Raphael (Raffaello Sanzio) (1483-1520)
Portrait of a Young Man (1513/14)
oil on panel, 29.53 x 23.23 in. (75 x 59 cm)
Raphael’s Portrait of a Young Man (1513/14) was purchased by Prince Adam Jerzy Czartoryski from the Giustiniani collection sometime between 1799-1801, when he was serving as the Russian ambassador to King Charles Emmanuel IV of Sardinia. His work allowed him to travel extensively throughout Europe, and on these travels, he acquired several masterpieces including Leonardo da Vinci’s Lady with an Ermine (c.1489–1490), also from the Giustiniani collection. The intended recipient of these works was his mother, Princess Izabela Czartoryska. She had begun a collection of works of art at the family’s residence in Puławy, Poland.
Originally housed in the Temple of the Sibyl, her collection grew large enough that foreign works were displayed in the nearby Gothic House. It was here that Raphael’s Portrait, along with Da Vinci’s Lady, and Rembrandt’s Landscape with the Good Samaritan, the prized and most valuable works of the Czartoryski collection referred to as the Great Three, were displayed. Including the thousands of valuable manuscripts, graphic works, and archival materials, Izabela’s collection totaled some sixteen thousand Polish works and over twenty-two thousand foreign works.
In the next century, Portrait of a Young Man was constantly on the move, either due to political or financial turmoil. Due to the family’s political position, it was stored for safekeeping in a basement and transported several times during the November Uprising, only narrowly avoiding Tsarist forces. It then was taken to the Czartoryski palace in Sieniawa, where it languished in an annex before being shipped to Paris to Prince Adam, who had fled an arrest warrant issued by the Tsar and purchased the Hôtel Lambert as his new residence. Due to financial difficulties, the prince unsuccessfully attempted to sell the Raphael painting while residing in Paris. After his death in 1861, the collection was inherited by the family’s new patriarch and heir, Władysław Czartoryski, who relocated it to the new Princes Czartoryski Museum in Cracow. The Great Three joined the other works in 1882 and resided in the museum for the next three decades.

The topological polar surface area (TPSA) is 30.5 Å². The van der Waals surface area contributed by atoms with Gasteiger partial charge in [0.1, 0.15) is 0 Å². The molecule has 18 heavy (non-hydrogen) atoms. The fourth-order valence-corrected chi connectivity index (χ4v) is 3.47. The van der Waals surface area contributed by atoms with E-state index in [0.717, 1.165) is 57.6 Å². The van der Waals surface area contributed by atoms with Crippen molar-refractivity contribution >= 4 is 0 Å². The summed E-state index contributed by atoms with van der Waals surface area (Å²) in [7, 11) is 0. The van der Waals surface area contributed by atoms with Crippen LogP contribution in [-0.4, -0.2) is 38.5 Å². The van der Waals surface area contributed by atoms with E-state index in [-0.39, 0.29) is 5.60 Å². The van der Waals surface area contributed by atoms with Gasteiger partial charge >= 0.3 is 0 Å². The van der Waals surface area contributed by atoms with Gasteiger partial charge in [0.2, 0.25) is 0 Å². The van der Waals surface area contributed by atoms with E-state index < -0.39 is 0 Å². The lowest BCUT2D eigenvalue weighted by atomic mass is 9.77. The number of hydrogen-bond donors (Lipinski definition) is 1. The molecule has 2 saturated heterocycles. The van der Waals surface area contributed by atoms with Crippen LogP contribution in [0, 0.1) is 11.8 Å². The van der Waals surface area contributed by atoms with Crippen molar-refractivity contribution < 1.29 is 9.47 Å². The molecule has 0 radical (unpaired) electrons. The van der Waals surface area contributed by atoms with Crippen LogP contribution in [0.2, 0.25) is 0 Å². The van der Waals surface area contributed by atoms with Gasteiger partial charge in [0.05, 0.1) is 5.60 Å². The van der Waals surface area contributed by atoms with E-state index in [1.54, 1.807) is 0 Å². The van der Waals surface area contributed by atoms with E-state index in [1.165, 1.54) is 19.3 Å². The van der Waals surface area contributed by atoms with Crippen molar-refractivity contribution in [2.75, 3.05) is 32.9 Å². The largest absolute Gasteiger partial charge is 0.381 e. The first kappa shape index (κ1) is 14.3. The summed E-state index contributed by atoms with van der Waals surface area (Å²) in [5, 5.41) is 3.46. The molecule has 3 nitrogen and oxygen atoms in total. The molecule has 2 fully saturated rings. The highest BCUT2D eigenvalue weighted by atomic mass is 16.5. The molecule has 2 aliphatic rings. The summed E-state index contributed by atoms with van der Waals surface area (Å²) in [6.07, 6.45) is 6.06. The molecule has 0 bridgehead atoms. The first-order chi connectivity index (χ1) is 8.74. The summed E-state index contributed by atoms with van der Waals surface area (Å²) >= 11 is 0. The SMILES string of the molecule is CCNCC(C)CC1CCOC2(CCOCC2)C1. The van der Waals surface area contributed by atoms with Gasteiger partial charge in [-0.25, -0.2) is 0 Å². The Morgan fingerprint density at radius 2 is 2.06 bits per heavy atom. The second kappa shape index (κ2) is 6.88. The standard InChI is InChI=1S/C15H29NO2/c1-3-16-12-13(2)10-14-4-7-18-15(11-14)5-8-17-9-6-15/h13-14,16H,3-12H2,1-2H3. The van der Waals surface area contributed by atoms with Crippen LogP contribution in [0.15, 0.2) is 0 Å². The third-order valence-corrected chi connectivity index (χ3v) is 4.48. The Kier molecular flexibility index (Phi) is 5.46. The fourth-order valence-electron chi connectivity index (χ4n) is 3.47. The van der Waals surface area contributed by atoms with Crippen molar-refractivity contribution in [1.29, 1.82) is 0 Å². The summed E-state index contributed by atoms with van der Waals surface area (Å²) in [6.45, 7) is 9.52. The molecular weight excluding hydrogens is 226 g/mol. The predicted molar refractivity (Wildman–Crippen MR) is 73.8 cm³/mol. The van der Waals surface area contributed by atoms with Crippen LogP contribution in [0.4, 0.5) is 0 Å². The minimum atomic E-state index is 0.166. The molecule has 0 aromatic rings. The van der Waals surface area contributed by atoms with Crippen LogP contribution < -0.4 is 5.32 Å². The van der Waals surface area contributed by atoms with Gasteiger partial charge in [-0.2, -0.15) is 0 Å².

The twentieth century only brought further chaos to the Czartoryski collection. With the outbreak of World War I, it was deemed responsible for the collection’s most valuable pieces to be lent to the Dresden Gemäldegalerie for safekeeping. After the war, the director of the Gemäldegalerie, Prof. Dr. Hans Posse—who would become Hitler’s special envoy for the Special Commission Linz (Sonderauftrag Linz)—tried unsuccessfully to keep the collection in Germany. The paintings returned to Cracow by the early 1920s.
With World War II looming in 1939, it was again decided to move the collection for safekeeping, this time to the Czartoryski palace in Sieniawa—the Great Three were hidden in the same annex as they had one hundred years earlier. German forces reached the palace on the September 15, 1939, and three days later it was reported that the annex had been looted. The Raphael was not among the stolen works but was instead transported with the remaining portion of the collection from Sieniawa to the palace of Witold Czartoryski in Pełkinie. From there it was seized by the Gestapo and taken to Jarosław and to the Special Delegate for the Securing of Artistic Treasures in the Former Polish Territories, Austrian art historian and SS officer Dr. Kajetan Mühlmann. The paintings were briefly kept there before being moved to the Jagiellonian Library in Krakow.